This is Educational Accountability?
At a recent Pennsylvania House Education Committee hearing, lawmakers questioned whether a proposed voucher program would provide “accountability”. Indeed, they want to be sure that these schools have the same level of “accountability” as public schools—i.e., students are forced to take standardized tests.
Its bears pointing out a few of the facts about this measure of “accountability”:
- A report produced by the Pennsylvania Department of Education (but ignored for almost two years), revealed irregularities in PSSA test results at a number of schools—namely that a large number of answers were erased and changed to the correct answer. That is, it appears many schools may be cheating on standardized tests.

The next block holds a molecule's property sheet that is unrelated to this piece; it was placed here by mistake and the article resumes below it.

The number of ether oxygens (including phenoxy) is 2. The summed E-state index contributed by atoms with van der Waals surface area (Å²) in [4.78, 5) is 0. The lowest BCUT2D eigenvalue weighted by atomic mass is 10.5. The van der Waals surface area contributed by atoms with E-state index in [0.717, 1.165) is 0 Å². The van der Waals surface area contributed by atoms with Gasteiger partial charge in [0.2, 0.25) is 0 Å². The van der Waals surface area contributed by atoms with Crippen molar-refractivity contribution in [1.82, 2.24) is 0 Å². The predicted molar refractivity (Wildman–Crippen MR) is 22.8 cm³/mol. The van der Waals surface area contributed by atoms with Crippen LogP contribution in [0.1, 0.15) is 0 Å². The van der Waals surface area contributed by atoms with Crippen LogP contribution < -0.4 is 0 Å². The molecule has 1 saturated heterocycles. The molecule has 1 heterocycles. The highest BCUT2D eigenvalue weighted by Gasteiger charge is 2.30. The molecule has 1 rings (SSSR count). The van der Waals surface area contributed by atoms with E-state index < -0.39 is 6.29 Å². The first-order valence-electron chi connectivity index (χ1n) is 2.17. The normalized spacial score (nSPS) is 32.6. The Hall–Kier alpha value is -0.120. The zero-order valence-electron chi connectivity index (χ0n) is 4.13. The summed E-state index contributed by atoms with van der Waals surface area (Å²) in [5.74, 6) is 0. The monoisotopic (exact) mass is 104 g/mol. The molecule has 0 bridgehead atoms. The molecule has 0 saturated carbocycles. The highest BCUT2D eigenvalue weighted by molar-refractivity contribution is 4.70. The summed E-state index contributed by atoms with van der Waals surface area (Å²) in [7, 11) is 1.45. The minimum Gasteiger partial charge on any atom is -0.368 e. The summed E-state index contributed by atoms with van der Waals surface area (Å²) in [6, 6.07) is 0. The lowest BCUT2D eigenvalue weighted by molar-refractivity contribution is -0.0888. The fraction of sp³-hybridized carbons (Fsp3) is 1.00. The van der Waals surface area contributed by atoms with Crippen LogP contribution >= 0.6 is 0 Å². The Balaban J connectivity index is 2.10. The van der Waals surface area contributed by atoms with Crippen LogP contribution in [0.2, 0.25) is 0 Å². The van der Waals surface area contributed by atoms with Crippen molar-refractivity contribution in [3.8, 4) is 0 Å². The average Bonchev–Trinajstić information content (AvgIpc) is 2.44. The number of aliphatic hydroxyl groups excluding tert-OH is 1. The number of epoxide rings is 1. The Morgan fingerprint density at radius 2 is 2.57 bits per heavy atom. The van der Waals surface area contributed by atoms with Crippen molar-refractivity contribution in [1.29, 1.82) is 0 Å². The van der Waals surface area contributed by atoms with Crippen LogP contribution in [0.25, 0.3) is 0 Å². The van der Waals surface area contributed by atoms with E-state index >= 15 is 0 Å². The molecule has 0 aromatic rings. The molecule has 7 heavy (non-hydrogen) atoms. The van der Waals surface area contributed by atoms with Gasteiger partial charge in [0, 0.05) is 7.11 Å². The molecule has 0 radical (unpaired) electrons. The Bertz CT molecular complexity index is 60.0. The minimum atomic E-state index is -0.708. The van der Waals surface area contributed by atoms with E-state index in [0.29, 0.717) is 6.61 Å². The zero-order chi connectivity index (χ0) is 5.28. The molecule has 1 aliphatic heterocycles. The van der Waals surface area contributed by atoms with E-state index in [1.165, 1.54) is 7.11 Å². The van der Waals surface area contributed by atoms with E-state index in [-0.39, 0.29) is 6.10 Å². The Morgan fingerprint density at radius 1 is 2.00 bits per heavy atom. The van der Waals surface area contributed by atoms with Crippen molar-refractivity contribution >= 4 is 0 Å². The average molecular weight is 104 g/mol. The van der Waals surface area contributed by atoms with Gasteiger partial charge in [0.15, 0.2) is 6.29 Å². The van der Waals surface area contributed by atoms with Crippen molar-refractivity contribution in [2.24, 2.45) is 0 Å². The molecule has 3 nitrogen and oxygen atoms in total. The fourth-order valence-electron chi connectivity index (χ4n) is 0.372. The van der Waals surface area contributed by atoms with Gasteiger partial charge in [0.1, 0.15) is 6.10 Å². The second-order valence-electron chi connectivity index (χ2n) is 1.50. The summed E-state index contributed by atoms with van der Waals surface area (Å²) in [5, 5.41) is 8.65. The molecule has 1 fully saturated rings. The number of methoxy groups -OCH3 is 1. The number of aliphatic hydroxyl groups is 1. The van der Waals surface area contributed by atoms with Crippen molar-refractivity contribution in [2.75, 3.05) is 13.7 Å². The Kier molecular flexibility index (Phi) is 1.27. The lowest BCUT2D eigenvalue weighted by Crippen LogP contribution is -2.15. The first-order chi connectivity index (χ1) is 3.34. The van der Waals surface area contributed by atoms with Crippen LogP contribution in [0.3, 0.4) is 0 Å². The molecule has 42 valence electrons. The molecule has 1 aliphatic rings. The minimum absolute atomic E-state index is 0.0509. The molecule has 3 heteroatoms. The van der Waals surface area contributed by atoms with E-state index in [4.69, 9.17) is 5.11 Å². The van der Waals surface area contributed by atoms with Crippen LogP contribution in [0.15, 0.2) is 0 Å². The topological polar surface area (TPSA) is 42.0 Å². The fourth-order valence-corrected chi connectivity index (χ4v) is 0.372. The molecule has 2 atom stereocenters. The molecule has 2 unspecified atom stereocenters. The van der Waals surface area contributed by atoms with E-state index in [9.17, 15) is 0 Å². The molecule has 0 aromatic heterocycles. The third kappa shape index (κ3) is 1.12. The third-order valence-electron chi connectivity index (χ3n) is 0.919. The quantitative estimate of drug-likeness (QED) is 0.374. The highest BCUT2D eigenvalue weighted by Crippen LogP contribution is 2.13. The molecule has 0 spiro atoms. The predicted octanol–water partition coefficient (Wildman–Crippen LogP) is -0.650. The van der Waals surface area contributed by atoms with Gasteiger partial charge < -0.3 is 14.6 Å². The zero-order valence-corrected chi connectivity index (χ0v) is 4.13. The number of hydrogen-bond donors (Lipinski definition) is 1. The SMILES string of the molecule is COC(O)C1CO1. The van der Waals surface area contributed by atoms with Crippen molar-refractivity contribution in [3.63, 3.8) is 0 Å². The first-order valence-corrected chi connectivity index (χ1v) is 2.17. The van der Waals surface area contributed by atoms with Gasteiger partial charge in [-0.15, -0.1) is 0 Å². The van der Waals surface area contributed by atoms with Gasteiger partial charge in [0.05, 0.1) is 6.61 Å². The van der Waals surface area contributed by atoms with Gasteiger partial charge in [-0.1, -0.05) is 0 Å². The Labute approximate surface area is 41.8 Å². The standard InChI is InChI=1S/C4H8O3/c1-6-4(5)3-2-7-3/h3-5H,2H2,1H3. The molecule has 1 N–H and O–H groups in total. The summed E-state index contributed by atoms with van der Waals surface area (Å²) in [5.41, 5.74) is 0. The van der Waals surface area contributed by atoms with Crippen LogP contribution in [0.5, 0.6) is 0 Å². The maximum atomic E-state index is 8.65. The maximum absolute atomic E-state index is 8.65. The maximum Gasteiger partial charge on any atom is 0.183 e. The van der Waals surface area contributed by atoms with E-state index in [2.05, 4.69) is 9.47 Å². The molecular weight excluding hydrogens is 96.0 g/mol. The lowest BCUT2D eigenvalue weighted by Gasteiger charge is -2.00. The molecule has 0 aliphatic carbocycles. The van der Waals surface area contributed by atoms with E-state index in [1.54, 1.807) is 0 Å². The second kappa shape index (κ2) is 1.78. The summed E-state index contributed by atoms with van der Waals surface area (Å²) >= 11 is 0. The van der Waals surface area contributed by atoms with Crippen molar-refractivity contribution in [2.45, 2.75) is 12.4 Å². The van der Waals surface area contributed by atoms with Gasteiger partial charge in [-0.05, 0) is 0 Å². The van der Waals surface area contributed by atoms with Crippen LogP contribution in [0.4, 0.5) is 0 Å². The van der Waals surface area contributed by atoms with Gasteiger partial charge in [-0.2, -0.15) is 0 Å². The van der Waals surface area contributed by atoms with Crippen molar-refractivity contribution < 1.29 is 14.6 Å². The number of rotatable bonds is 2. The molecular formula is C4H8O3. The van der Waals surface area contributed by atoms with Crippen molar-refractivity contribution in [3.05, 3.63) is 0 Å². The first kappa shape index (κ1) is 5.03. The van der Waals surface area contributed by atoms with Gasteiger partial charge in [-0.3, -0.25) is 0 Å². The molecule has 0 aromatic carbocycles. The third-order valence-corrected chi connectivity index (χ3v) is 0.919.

- Whether or not schools are cheating on the PSSA, the test remains sub-standard, inflating measures of proficiency. We pointed out in 2008 how the PSSA is less rigorous than the National Assessment of Educational Progress, but the latest evidence indicates that Pennsylvania’s standards are getting weaker relative to other states.
- Even with this weak standard, schools are failing. Consider schools like University City High School in Philadelphia—where only 4 percent of 11th grade students are proficient in math—or Wilkinsburg High School in Allegheny County, where more than 80 percent of students aren’t proficient in either reading or math. What happens when these schools fail to educate students? Nothing. The school gets sternly warned, but then receives increased funding—leaving students trapped in failing schools because of their Zip Code.
This is not accountability. Whether or not private schools are forced to have students take weak tests is not the question. Rather, the question is: When will parents get the right to choose schools that are accountable to them?